6 Asian Authors Everyone Should Support

As we process the recent horrific hate crimes against the Asian American community in Georgia, it’s important to remember to educate ourselves on diverse perspectives. I personally think that one of the best ways to learn about any given community is through reading, especially fiction. You might think that nonfiction might paint a more accurate picture, but I actually think the opposite is true. Huffington Post article “Your Anti-Racism Reading List Isn't Complete Without Fiction About Black People” explains how reading fiction actually creates greater empathy in readers than nonfiction. Here are some of my favorite Asian fiction writers to add to your to-read list ASAP.

  1. 1. Celeste Ng

    The heart wrenching stories of everyday life featured in Little Fires Everywhere and Everything I Never Told You are completely amazing. Her writing style makes her books addicting. When you’re done reading her books, check out the Hulu series for Little Fires, on which she served as a producer.

  2. 2. Jhumpa Lahiri

    Lahiri has written multiple bestselling books that all center around Indian and Indian-American narratives. I love her collection of short stories called Unaccustomed Earth, and her novel The Namesake. They both transported me to a culture different than my own.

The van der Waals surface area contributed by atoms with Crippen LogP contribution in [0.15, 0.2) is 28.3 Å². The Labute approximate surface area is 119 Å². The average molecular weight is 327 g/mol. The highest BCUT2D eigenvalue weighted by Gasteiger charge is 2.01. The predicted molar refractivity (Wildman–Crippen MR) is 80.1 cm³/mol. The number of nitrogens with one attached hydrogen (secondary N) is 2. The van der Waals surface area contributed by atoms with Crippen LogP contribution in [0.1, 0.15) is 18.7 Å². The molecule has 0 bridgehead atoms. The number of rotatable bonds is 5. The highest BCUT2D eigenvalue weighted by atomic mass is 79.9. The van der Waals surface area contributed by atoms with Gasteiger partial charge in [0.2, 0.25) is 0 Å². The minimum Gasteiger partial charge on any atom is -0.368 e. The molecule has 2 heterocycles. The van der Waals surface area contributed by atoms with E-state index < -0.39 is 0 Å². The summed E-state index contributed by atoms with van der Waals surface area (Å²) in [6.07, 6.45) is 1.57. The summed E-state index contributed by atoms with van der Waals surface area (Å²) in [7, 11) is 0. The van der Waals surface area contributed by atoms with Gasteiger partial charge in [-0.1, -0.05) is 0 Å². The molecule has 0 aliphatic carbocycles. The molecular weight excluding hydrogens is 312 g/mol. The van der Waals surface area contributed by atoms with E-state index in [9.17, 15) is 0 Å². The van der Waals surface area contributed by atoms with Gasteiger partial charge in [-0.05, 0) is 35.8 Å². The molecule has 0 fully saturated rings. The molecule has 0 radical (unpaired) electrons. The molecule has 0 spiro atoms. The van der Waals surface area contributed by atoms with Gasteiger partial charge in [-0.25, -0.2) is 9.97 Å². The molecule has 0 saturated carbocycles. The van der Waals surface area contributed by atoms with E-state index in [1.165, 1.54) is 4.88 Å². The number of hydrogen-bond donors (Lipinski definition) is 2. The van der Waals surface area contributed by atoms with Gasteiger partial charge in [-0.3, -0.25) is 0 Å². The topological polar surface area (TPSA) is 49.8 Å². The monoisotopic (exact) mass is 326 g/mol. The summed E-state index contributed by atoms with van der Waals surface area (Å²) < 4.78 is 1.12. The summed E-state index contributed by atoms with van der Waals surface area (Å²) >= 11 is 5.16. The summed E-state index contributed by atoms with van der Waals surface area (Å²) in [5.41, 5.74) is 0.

3. 3. Kevin Kwan

    Crazy Rich Asians

    If you haven’t already seen Crazy Rich Asians, you’ve probably at least heard about it. Even if you have, the book series is definitely still worth the read. They are the perfect light and fun read if you are craving some Gossip Girl vibes.

  4. 4. Jenny Han

    Another fantastic author whose book became a popular movie, Han is an expert at YA fiction. You can’t go wrong with the classic To All the Boys I’ve Loved Before series, but don’t miss Shug (a book that I heavily related to as a middle schooler) and The Summer I Turned Pretty series.

  5. 5. Julie Otsuka

    When the Emperor Was Divine is one of my favorite books that I read in high school English class. Japanese internment camps during WWII are a topic that is not covered nearly as much as it should be in our history curriculums, and this book is a heartbreaking but important first-person perspective of that time.

  6. 6. Rupi Kaur

    We’ve all seen her simple illustrated poetry on Instagram, but picking up one of Kaur’s poetry books is totally worth it. Her debut Milk and Honey and more recent The Sun and Her Flowers are full of beautiful and relatable poems about issues that every young woman deals with.

Check out these talented authors’ books at your library or local bookstore! You won’t be disappointed, and you’ll learn a lot along the way.